Montana Earthquake Didn't Trigger Yellowstone Caldera -- But Could It?

"We would have warning if an eruption was building up."

by Monica Hunter-Hart
Flickr / James St. John

An earthquake rocked Montana on Thursday just 230 miles from Yellowstone National Park, where an enormous, active supervolcano lies. Many who felt the tremors feared that they would set off the volcano that would put their lives in danger; luckily, there’s no danger of that happening from this 5.8-magnitude earthquake. But the alarm that echoed across social media raises the question: Could there ever be an earthquake strong enough to trigger the infamous Yellowstone Caldera?

The supervolcano will cause calamitous damage if it does erupt, a disaster about which doomsayers often obsess. Inverse spoke to some volcano and Yellowstone specialists to find out whether an earthquake could provoke this terrible scenario.

Volcanologist Rosaly Lopes thinks that the scenario is “unlikely.” Instead of an earthquake causing an eruption, “Usually it is the other way around,” she tells Inverse. “Earthquakes indicate that magma is [already] moving up and an eruption may occur.”

Yellowstone expert and geologist Steve Kluge agrees. “Pre-eruption earthquakes would be a RESULT of renewed activity, not the trigger of it,” he says.

This is only somewhat comforting. Earthquakes can’t cause volcanic eruptions, it seems; but they can portend one.

Yellowstone's White Dome Geyser, a sign of the volcano lying underneath.

Flickr / James St. John

But we know that the Montana quake, at least, doesn’t indicate a forthcoming Yellowstone disaster. If it did, there would be many other signs of an imminent eruption, like land warping and a continuous series of earthquakes.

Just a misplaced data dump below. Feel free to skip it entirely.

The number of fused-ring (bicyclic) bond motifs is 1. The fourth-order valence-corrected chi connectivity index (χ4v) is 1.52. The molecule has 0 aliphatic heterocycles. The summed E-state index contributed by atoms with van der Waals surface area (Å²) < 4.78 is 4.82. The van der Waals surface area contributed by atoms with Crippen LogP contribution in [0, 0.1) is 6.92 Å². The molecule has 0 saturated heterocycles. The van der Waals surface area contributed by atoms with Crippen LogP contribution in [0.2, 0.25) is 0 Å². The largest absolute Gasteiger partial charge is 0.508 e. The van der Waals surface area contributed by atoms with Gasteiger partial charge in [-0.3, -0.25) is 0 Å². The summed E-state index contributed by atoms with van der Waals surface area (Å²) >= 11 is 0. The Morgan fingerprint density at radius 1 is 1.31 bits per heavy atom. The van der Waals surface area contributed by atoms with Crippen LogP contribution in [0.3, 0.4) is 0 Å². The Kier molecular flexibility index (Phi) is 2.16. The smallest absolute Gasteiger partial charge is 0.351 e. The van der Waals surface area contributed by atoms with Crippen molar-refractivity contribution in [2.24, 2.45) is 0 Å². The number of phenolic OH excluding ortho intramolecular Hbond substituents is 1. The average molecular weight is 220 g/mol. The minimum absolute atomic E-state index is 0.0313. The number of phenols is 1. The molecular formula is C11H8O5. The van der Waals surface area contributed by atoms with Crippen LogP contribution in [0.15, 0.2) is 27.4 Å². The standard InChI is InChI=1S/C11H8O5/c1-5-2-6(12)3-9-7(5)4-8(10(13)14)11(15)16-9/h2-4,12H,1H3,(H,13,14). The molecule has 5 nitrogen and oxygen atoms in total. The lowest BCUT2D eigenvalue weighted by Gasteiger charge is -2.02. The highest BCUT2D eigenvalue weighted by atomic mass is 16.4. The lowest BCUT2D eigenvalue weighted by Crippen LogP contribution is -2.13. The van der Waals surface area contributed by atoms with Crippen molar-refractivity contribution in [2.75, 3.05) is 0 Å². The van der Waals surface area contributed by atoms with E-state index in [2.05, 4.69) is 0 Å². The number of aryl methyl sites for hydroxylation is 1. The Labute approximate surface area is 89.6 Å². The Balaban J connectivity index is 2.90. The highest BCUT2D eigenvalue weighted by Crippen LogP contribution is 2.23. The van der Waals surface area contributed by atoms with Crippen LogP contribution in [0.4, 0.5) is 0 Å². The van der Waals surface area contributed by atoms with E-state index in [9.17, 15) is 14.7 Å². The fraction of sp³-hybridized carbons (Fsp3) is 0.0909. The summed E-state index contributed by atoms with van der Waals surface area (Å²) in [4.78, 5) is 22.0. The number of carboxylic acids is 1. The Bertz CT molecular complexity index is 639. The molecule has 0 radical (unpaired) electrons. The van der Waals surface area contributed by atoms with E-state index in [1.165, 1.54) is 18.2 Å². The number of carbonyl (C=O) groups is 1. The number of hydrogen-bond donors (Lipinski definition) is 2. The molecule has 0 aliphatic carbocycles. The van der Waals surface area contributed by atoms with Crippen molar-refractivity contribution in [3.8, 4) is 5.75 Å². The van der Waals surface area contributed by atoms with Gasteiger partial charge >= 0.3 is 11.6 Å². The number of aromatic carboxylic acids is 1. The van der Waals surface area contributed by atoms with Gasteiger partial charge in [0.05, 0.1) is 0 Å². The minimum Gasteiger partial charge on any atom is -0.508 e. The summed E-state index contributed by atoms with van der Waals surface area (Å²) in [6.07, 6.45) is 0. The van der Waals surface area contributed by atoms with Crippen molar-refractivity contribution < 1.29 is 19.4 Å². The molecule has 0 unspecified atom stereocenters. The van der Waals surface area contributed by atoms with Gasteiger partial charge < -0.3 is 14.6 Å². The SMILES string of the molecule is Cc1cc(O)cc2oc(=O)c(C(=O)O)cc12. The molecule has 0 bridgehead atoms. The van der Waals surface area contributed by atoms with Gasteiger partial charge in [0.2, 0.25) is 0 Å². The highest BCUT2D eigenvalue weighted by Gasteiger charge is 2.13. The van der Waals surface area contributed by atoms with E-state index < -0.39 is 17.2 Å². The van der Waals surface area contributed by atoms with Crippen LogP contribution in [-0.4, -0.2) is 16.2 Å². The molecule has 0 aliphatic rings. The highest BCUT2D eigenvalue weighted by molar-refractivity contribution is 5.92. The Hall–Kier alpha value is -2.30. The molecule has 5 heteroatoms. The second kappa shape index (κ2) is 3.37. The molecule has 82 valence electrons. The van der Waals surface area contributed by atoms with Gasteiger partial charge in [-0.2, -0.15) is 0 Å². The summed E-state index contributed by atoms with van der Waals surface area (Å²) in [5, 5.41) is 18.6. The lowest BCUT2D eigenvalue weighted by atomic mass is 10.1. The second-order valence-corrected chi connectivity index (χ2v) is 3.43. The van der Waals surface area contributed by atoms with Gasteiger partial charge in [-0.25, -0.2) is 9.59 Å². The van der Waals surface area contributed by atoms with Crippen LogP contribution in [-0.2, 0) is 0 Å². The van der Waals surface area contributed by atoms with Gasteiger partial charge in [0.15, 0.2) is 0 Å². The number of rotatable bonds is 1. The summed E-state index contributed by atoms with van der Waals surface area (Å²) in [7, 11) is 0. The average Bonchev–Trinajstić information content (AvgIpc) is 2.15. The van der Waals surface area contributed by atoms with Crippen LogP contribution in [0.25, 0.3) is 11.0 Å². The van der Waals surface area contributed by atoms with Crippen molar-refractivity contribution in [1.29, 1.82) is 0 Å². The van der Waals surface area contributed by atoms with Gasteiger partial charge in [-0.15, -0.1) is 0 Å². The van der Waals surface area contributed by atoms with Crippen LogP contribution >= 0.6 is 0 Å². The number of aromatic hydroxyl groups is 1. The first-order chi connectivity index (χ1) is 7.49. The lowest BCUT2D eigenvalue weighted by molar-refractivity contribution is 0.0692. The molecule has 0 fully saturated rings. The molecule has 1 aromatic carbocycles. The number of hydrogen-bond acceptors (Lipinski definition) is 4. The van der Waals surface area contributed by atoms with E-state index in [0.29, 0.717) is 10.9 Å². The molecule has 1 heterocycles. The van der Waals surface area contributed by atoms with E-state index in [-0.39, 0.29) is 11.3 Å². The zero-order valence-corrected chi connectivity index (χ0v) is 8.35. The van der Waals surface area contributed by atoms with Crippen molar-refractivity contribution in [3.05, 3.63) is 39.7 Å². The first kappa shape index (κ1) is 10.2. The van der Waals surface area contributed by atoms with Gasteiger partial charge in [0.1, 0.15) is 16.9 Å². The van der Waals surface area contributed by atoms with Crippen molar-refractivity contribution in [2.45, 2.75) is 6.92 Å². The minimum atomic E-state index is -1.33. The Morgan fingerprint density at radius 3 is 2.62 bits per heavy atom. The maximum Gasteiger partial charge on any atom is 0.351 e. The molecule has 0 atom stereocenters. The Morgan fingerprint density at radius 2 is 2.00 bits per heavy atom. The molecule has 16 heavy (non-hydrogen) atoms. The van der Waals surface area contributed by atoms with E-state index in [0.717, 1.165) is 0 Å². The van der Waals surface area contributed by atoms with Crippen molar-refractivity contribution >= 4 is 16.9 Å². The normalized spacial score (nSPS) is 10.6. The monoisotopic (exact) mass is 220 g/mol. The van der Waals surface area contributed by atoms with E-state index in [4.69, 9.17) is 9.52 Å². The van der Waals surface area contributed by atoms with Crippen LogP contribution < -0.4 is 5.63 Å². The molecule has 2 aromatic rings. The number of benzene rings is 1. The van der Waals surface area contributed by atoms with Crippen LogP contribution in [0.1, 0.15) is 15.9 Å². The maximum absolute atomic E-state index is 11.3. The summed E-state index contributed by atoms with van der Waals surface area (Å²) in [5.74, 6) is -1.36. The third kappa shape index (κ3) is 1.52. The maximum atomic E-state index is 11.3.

Dr. Lopes describes the Yellowstone volcano as “very well-monitored.” She assures Inverse, “We would have warning if an eruption was building up.”

Thank goodness, because the Yellowstone volcano is terrifying: It’s erupted three times in the last 2.1 million years, and each instance was catastrophic, covering swaths of North America in ash and creating fault-forming basins that themselves led to later earthquakes. Its last eruption was 640,000 years ago.

A 2014 report in the journal Geochemistry, Geophysics, Geosystems described what would happen if Yellowstone flared again: On the North American coasts, the ash would “reduce traction on roads and runways,” “short out electrical transformers,” “cause respiratory problems”; in the Midwest, the ash would “disrupt livestock and crop production,” “threaten building integrity,” and “obstruct sewer and water lines.” The report also mentions flooding, additional “major climate effects,” and that “electronic communications and air transportation would likely be shut down throughout North America.”

Obviously, earthquakes are plenty dangerous on their own. Another that occurred in Montana in 1959 had a much stronger magnitude than Thursday’s (7.5) and killed 28 people. It didn’t lead to a volcanic eruption, but that fact probably came as little relief.